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William Henry Pratt aka Boris Karloff

To wrap up my Halloween themed articles, I want to start by talking briefly about my interest with Halloween themed entertainment. Growing up, horror and thriller movies were common in our house. And even when I would spend time at my grandma and grandpa’s house, I have distinct memories of sitting on the couch in the living room watching The Shining with my grandpa for the very first time. There were definitely a handful of movies that I watched at a younger age than I probably should have. But on the flip side, it also sparked an undying interest in the genre. I've loved scary movies, scary stories, eerie books, and other things of that nature. So diving into the lives of those that have in some ways shaped the genre to be what we today associate it with has been a treat for me. There were plenty of others that I would have loved to research, but time simply didn't permit it. This means that I had to leave out one of my absolute favorites. But, that's something to look forward to in the future.

On that note, without further ado, allow me to share with you the story of a man named William Henry Pratt, or more commonly known as, Boris Karloff.

On November 23, 1887 a young boy named William Henry Pratt was born in London, England. While being born and raised in England, both of his parents had some Indian ancestry. For example, his mother’s maternal aunt was a woman named Anna Leonowens. This was the Anna that was the basis of movies, plays, stories, and musicals named “The King and I,” “Anna and the King,” and other similar names.

Pratt was the youngest of nine children who actually took part in raising him after his mother’s death. As a young boy, he struggled with a lisp and a stutter. While he was eventually able to overcome his stutter, his lisp was something he carried on with him throughout his life.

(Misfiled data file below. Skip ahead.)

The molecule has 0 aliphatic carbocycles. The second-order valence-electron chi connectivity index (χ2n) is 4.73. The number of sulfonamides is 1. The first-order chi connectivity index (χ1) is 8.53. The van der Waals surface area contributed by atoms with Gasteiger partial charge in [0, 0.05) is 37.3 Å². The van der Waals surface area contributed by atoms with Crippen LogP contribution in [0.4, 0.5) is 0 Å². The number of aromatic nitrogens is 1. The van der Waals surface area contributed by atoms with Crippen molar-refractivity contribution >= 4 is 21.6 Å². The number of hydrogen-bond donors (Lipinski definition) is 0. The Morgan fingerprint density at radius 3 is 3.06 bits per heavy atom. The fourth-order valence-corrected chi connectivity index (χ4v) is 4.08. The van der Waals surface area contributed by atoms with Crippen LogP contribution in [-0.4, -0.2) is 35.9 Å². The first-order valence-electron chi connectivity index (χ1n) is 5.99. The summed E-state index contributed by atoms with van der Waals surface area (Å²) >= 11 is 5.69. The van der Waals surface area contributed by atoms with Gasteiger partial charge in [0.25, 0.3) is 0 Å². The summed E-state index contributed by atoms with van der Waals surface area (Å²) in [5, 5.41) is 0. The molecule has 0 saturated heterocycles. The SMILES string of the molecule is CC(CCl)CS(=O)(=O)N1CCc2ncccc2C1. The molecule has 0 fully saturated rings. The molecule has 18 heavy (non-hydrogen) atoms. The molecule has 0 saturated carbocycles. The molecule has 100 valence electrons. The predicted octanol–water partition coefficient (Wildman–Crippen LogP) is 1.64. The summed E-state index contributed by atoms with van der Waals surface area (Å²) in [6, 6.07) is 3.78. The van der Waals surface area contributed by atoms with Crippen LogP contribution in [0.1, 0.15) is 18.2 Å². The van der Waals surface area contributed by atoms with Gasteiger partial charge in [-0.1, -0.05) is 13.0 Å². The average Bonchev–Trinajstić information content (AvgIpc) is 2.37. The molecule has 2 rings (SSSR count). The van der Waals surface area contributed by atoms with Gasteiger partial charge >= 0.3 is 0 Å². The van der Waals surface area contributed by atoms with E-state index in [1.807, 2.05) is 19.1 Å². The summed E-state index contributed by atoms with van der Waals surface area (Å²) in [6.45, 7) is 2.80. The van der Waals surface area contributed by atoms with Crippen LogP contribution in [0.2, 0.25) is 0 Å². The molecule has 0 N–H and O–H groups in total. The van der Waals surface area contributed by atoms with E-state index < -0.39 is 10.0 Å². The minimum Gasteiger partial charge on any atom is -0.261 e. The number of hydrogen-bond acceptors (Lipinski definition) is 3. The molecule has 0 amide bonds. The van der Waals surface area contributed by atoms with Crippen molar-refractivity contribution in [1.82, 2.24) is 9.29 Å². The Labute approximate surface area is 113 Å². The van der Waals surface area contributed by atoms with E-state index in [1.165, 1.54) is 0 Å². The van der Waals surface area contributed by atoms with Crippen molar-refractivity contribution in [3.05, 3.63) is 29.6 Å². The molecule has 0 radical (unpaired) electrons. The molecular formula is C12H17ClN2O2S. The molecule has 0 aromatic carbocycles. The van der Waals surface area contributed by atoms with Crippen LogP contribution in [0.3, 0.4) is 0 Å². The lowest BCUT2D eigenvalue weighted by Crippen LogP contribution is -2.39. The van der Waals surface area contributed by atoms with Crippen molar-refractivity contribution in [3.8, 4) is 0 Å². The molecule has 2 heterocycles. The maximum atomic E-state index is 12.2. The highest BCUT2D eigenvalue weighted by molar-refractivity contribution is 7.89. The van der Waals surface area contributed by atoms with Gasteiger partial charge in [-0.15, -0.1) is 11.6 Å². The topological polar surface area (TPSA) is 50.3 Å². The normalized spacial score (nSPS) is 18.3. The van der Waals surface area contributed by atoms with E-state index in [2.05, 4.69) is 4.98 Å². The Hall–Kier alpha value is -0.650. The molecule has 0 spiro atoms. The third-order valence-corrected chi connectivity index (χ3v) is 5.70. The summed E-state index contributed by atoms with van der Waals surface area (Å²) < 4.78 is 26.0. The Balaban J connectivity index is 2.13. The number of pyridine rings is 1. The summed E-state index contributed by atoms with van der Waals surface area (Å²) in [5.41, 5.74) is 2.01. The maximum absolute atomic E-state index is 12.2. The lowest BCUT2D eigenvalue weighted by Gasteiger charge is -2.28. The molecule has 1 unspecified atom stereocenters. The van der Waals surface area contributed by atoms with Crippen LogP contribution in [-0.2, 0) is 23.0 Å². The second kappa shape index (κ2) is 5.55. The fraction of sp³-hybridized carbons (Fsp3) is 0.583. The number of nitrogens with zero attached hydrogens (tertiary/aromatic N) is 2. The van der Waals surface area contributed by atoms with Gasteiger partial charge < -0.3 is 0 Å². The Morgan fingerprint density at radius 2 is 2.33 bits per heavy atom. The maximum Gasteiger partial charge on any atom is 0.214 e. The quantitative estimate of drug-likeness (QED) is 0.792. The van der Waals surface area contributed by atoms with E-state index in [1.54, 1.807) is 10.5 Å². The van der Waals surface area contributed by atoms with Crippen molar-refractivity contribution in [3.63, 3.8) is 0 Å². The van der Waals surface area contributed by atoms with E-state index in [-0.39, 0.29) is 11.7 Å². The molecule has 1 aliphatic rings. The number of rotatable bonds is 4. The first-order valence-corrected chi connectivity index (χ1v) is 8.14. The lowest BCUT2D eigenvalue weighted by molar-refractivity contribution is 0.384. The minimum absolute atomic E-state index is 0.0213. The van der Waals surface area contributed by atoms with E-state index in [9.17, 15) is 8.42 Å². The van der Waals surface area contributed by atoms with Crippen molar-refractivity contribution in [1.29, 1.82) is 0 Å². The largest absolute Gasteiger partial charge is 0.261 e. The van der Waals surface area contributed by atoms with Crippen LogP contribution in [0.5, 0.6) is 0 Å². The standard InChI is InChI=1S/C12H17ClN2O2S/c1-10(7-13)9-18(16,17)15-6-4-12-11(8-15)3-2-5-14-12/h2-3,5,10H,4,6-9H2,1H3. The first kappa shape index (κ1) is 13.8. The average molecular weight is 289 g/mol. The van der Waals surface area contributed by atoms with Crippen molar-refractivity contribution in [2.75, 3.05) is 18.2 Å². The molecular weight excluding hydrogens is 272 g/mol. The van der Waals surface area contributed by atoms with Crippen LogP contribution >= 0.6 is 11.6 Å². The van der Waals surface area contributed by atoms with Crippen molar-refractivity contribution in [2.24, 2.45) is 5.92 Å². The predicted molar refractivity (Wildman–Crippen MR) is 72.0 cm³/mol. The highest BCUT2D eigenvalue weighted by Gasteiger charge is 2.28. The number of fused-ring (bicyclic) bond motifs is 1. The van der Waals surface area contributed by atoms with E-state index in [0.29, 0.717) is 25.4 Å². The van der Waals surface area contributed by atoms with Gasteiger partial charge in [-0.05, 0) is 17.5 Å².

As a young adult. Pratt went on to attend King's College London. The initial goal when he started his studies there was to go work toward a career with the British Government's Consular Service. By 1909, however, his plans took a dramatic turn. No pun intended.

Pratt decided to intentionally fail his consular service exam as his ticket out of this career path. This left him free to head toward Canada. Once there, he did various hard labor jobs while working on the side to work toward a career in acting.

When Pratt's acting career began to take off, he made a deliberate choice to choose a stage name. He was fully aware that his choice to fail out of school and flee the country was something that his family would likely not be thrilled about. He was very aware of how his very public career choice could impact his family and he wanted to free them from any potential embarrassment. So from the very start of his acting career, Pratt would be better known as Boris Karloff

In more recent years, there have been a number of people that have tried to look into why he may have chosen the name Boris Karloff. There was mad scientist "Boris Karlov" in the novel The Drums of Jeopardy, and "Prince Boris of Karlova" from the novel H. R. H. The Rider. In both of these instances, however, the novels came out after Karloff began using the stage name. So it was actually more likely that their characters were based off of of the actor. In the end, Karloff himself went on to explain that the first name "Boris" was chosen because he liked the sound of it. "Karloff" for the surname was chosen because he claimed it to be a family name.

Karloff went on to continue working as a laborer for many years as he picked up the occasional acting job. The jobs as a laborer served to pay the bills while he went on chasing his dream. This doesn't come without consequences, however. Work such as digging ditches proved to be incredibly taxing on Karloff. He suffered from serious back problems and due to this, he was unable to enlist into the service in World War I.

During the time of the war, he worked in a variety of theatrical stock companies. As he improved his acting skills, he went on to work with different acting troupes. However, unfortunately the Spanish Flu outbreak in 1918 in the San Francisco area led to the troupe having to disband.

Finally, upon arriving in Hollywood, Karloff began starring in numerous silent films. He would find himself in small roles that didn't pay much, but that didn't deter him. He had already been used to doing hard labor on the side. He did what he had to do to make ends meet and encourage his acting career to blossom.